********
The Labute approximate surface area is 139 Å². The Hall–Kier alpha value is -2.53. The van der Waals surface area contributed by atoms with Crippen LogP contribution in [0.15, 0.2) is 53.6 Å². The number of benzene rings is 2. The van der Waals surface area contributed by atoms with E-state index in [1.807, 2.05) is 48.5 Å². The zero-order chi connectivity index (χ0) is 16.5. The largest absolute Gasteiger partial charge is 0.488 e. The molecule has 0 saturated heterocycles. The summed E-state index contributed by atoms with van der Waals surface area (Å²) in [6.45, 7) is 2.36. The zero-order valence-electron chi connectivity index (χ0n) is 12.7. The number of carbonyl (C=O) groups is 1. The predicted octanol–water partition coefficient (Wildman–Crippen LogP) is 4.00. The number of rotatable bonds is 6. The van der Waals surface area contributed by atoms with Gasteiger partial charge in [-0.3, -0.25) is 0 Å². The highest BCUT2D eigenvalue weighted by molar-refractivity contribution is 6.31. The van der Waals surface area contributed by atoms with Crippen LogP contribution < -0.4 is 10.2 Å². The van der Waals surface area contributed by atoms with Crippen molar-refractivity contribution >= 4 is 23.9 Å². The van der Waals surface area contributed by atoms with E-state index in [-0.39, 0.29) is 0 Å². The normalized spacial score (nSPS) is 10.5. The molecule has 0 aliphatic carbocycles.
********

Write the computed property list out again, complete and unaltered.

The Labute approximate surface area is 139 Å². The Hall–Kier alpha value is -2.53. The van der Waals surface area contributed by atoms with Crippen LogP contribution in [0.15, 0.2) is 53.6 Å². The number of benzene rings is 2. The van der Waals surface area contributed by atoms with E-state index in [1.807, 2.05) is 48.5 Å². The zero-order chi connectivity index (χ0) is 16.5. The largest absolute Gasteiger partial charge is 0.488 e. The molecule has 0 saturated heterocycles. The summed E-state index contributed by atoms with van der Waals surface area (Å²) in [6.45, 7) is 2.36. The zero-order valence-electron chi connectivity index (χ0n) is 12.7. The number of carbonyl (C=O) groups is 1. The predicted octanol–water partition coefficient (Wildman–Crippen LogP) is 4.00. The number of rotatable bonds is 6. The van der Waals surface area contributed by atoms with Gasteiger partial charge in [-0.3, -0.25) is 0 Å². The highest BCUT2D eigenvalue weighted by molar-refractivity contribution is 6.31. The van der Waals surface area contributed by atoms with Crippen LogP contribution < -0.4 is 10.2 Å². The van der Waals surface area contributed by atoms with Crippen molar-refractivity contribution >= 4 is 23.9 Å². The van der Waals surface area contributed by atoms with E-state index in [-0.39, 0.29) is 0 Å². The normalized spacial score (nSPS) is 10.5. The molecule has 0 aliphatic carbocycles.